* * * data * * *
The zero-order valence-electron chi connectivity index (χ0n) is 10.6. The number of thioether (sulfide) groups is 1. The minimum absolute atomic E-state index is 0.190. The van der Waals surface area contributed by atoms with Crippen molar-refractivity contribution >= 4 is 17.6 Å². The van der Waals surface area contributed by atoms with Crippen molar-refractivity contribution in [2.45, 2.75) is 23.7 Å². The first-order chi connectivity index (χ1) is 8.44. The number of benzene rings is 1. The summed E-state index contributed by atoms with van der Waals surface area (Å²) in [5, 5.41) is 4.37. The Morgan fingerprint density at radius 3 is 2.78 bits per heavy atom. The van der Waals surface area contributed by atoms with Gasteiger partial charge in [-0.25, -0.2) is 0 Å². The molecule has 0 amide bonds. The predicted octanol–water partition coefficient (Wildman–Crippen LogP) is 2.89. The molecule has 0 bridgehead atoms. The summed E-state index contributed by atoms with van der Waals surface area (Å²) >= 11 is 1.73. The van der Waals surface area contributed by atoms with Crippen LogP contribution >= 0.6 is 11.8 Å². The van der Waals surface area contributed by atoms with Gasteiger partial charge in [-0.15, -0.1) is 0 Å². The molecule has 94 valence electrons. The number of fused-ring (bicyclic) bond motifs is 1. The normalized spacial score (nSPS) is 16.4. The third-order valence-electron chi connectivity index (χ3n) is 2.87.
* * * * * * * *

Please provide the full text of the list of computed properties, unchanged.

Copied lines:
The zero-order valence-electron chi connectivity index (χ0n) is 10.6. The number of thioether (sulfide) groups is 1. The minimum absolute atomic E-state index is 0.190. The van der Waals surface area contributed by atoms with Crippen molar-refractivity contribution >= 4 is 17.6 Å². The van der Waals surface area contributed by atoms with Crippen molar-refractivity contribution in [2.45, 2.75) is 23.7 Å². The first-order chi connectivity index (χ1) is 8.44. The number of benzene rings is 1. The summed E-state index contributed by atoms with van der Waals surface area (Å²) in [5, 5.41) is 4.37. The Morgan fingerprint density at radius 3 is 2.78 bits per heavy atom. The van der Waals surface area contributed by atoms with Gasteiger partial charge in [-0.25, -0.2) is 0 Å². The molecule has 0 amide bonds. The predicted octanol–water partition coefficient (Wildman–Crippen LogP) is 2.89. The molecule has 0 bridgehead atoms. The summed E-state index contributed by atoms with van der Waals surface area (Å²) >= 11 is 1.73. The van der Waals surface area contributed by atoms with Crippen LogP contribution >= 0.6 is 11.8 Å². The van der Waals surface area contributed by atoms with Gasteiger partial charge in [-0.15, -0.1) is 0 Å². The molecule has 94 valence electrons. The number of fused-ring (bicyclic) bond motifs is 1. The normalized spacial score (nSPS) is 16.4. The third-order valence-electron chi connectivity index (χ3n) is 2.87.